The soldiers of Xenophon used a verbal sign for the same purpose when they were encamped by night (VII.3 §34). Aeneas Tacticus (c24) gives various directions necessary to be observed respecting the word. Respecting the tessera or watchword in the Roman camp, see Castra, p251A .
This is all to identify if you are loyal, as a member who serves with others within a single body of soldiers or a body politic.
Charagma of servitude
In the time of Caligula, there is a record of the people providing what would be called in Greek a charagma. A charagma was required, by the time of Nero, to do business in the market place, but before him, we know that Claudius had exiled many Jews because of their lack of cooperation and trouble making. A marked Tessarae could be required as a passport to even enter the city.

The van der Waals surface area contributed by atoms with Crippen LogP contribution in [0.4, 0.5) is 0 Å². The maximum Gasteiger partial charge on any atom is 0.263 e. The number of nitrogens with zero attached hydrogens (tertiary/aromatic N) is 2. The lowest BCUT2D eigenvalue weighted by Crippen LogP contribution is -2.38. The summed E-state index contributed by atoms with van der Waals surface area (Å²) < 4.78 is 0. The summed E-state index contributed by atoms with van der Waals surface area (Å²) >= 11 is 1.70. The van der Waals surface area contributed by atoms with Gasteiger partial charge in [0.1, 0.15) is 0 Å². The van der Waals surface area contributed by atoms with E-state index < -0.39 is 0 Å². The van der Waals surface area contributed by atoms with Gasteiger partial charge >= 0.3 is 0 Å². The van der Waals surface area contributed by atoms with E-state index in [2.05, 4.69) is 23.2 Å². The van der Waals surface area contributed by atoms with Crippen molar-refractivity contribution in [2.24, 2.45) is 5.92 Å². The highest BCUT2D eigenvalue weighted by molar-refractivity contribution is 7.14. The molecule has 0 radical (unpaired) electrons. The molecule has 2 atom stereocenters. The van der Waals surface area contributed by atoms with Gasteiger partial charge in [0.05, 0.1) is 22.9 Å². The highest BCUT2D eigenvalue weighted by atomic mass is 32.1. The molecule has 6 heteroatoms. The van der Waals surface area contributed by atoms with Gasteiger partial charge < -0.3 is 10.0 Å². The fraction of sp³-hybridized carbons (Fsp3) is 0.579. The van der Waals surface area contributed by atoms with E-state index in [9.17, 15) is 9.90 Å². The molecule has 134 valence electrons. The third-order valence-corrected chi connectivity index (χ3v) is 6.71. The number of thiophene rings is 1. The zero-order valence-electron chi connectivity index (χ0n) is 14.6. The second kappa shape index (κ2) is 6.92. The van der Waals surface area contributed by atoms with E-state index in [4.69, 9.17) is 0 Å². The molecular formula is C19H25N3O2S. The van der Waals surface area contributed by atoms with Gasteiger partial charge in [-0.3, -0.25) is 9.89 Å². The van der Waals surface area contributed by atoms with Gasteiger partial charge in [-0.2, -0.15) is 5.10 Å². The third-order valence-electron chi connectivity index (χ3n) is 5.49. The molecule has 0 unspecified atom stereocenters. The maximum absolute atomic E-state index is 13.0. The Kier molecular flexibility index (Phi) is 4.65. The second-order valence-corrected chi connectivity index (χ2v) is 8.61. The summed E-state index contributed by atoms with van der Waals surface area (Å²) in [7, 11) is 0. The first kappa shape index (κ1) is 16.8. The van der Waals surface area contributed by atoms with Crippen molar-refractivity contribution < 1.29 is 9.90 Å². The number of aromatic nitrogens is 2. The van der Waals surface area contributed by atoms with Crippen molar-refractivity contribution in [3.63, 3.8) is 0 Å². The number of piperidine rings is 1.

What kind of trouble and what kind of Jew?
Claudius had exiled many of them from Rome.
The Corban of Conflict
Why would you have one of these state issued charagmas?
So you could get benefits as members of a system of Qorban that provided social welfare.
Caligula, before Claudius in AD 37-41, almost bankrupted the system of Qorban in Rome, and Pontius Pilate took funds out to build an aqueduct at Jerusalem in Judea; by that, Pilate caused a riot.
Those who paid into the emperor's system of Qorban received a certification that they were members of that system. By the reign of Emperor Decius AD 250), those who did not have their proof of sacrifice to Caesar could be excluded from the market place. During this time they had price controls and sales tax and identification was essential for enforcement.